Profile of Professor Bob Scholes
- By Wits University
“My work is in the field of Systems Ecology or ‘big picture ecology’, and my objective is to help address major national and international problems, notably global climate change, global biodiversity loss and land degradation,” explains
In January 2015 he took up his Distinguished Professorship at Wits in the Global Change and Sustainability Research Institute (GCRSI), School of Animal, Plant and Environmental Sciences (APES).
Since the mid-1970s Wits has been at the forefront of Systems Ecology when Professor Brian Walker, a leader in this field, established it as an academic research domain. He had a major influence on Prof Scholes from his undergraduate degree through to his PhD in Ecology in 1988.
Scholes has been worked on global climate change since 1990, and is a world-renowned scientist in Systems Ecology, particularly regarding African savannas.
“It takes many years to develop a systems ecologist. Central to my work as a distinguished professor is to advance this pipeline at Wits through the growth of a research group of Master’s and Doctoral students and Postdoctoral fellows,” says Scholes who was with the Council for Scientific and Industrial Research (CSIR) from 1992 to 2014, as a research group leader in the field of terrestrial ecology.
“I work on the fundamental underlying carbon cycle processes that drive climate change and their consequences for terrestrial ecosystems,” explains Prof Scholes who has also helped to develop the field of scientific assessment - the process of translating science findings into policy.
“I’m particularly interested in a field known as Ecosystem Dynamics, which is all about how the ecosystem behaves over time, especially in the presence of disturbances. Are there tipping points or thresholds that we should not cross? Where do they lie? What is on the other side?”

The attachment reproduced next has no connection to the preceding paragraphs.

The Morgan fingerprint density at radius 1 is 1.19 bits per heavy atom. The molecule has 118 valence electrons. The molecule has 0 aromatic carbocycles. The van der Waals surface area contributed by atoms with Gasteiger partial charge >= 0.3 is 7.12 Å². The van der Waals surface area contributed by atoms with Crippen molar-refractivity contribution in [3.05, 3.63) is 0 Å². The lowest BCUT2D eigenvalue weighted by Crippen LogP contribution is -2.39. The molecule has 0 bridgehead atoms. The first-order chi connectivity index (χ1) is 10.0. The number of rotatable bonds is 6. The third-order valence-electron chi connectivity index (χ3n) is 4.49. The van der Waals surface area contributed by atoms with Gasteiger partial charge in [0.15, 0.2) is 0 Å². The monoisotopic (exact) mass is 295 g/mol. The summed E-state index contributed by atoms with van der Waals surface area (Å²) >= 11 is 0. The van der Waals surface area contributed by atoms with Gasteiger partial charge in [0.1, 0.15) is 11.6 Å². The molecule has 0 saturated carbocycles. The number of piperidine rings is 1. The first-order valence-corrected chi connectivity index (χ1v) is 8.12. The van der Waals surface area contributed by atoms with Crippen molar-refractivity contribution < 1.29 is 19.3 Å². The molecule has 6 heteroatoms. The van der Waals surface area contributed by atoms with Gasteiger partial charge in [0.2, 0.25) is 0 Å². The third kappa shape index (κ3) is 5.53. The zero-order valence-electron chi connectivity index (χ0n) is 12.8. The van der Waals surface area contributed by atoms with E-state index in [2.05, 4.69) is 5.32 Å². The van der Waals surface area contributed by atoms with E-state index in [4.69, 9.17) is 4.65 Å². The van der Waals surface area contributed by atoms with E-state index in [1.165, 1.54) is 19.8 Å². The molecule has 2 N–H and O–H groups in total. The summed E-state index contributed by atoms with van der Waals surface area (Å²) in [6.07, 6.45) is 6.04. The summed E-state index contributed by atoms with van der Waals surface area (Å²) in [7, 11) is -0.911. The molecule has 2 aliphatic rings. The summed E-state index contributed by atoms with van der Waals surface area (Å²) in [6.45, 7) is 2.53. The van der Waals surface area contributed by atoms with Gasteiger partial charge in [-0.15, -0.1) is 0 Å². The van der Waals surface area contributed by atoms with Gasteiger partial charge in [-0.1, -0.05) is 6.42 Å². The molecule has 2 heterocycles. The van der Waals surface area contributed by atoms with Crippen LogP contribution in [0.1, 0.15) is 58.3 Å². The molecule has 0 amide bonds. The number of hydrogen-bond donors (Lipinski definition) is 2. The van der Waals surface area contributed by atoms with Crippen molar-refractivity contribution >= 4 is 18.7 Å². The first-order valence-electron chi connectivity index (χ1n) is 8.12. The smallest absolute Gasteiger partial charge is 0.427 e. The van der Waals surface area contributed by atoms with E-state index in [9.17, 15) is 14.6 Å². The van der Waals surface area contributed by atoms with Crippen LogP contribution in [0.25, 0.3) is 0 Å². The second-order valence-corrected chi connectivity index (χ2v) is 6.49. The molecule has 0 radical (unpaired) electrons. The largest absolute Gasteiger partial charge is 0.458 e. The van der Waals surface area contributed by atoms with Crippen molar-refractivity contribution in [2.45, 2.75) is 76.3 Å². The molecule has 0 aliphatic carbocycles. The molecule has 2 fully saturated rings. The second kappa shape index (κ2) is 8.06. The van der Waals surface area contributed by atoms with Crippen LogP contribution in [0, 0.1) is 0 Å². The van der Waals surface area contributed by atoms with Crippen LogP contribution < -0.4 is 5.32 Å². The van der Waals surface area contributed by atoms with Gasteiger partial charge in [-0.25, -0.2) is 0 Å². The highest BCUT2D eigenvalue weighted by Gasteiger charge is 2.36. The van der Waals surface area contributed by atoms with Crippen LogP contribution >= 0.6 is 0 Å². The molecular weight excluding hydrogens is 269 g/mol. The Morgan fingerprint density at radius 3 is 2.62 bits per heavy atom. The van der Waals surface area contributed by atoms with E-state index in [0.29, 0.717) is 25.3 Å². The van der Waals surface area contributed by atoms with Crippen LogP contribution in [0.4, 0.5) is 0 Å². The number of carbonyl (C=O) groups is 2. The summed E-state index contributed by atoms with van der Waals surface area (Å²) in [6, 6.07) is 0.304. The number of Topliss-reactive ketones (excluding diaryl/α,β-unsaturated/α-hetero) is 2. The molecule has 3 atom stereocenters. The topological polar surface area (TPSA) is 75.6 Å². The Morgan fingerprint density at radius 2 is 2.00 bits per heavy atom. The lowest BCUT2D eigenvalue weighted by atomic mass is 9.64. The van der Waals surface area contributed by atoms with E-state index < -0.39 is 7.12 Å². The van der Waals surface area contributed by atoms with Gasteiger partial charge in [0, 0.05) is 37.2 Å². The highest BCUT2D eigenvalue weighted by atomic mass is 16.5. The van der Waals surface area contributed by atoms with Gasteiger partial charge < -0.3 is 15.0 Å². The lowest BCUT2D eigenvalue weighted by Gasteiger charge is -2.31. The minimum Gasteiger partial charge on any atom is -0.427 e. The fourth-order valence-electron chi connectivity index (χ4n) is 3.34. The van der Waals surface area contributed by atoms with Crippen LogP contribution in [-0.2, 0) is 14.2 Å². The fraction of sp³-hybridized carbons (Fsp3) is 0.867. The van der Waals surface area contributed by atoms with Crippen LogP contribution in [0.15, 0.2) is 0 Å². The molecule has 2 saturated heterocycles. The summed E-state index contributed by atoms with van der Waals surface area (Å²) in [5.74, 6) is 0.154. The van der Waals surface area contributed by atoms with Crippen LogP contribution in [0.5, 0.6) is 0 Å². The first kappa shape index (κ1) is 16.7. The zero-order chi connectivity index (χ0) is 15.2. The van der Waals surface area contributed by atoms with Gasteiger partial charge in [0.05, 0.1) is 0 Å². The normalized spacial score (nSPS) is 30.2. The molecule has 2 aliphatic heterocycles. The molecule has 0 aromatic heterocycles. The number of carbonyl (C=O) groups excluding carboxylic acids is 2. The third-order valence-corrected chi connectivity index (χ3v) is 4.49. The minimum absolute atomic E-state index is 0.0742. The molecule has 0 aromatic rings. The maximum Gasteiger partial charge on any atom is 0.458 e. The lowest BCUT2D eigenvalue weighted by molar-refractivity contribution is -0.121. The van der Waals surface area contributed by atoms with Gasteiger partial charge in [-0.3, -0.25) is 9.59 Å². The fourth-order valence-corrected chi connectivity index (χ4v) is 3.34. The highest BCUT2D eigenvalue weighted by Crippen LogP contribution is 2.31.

Scholes is one of the lead authors in the assessment reports of the Intergovernmental Panel on Climate Change (IPCC) on present and future impacts of climate change, and how we can adapt to or reduce it.
“This includes changing our energy supply systems – moving out of fossil fuel and increasing the efficiency with which we use carbon-based energy. If we do not do this in South Africa we will be financially penalised for our carbon footprint in the future.”
In addition to his IPCC work, he co-led a working group of the Millennium Ecosystem Assessment, is co-chairing the upcoming global assessment of Land Degradation Assessment, and is co-leader of South Africa’s Strategic Environmental Assessment of Shale Gas Development.
“The way you conduct assessments is critical,” he explains. “We need to collate, evaluate and summarise what is known nationally and internationally, and identify what is unknown. Following the assessment we need to ensure that substantive research is conducted for the unknown and that proper regulation is put in place to reduce the known risks.”
Scholes is confident that nationally and internationally we have the technical solutions to overcome the major ecological problems we face, “but whether we can achieve this politically and socially remains an open question,” he says.
“We are at an incredible juncture in human history. The global population will stabilise mid-century at about ten billion people. If our current consumption patterns and trends continue, this will not be ecologically sustainable.
“Each one of us has to start limiting our consumption of ecological resources like water, and our emissions to the environment of wastes such as carbon dioxide. We can do so without compromising our ability to live well, and by doing so will allow others – in the present and the future- to also have a good life” says Scholes.
“This kind of information needs to be widely shared and we need to put in place actions that change our consumption patterns, which have become life threatening. Knowledge encourages action and I have built my research on this premise.”
He is one of three academics who won accolades at the 17th National Science and Technology Forum Awards. In the category for a Contribution Over a Lifetime by an Individual, Scholes with Professors Helen Rees and were honoured for their work in their respective fields.
Professor Andrew Forbes received the Special Photonics Award by an individual in celebration of UNESCO’s “International Year of Light and Light-based Technologies”.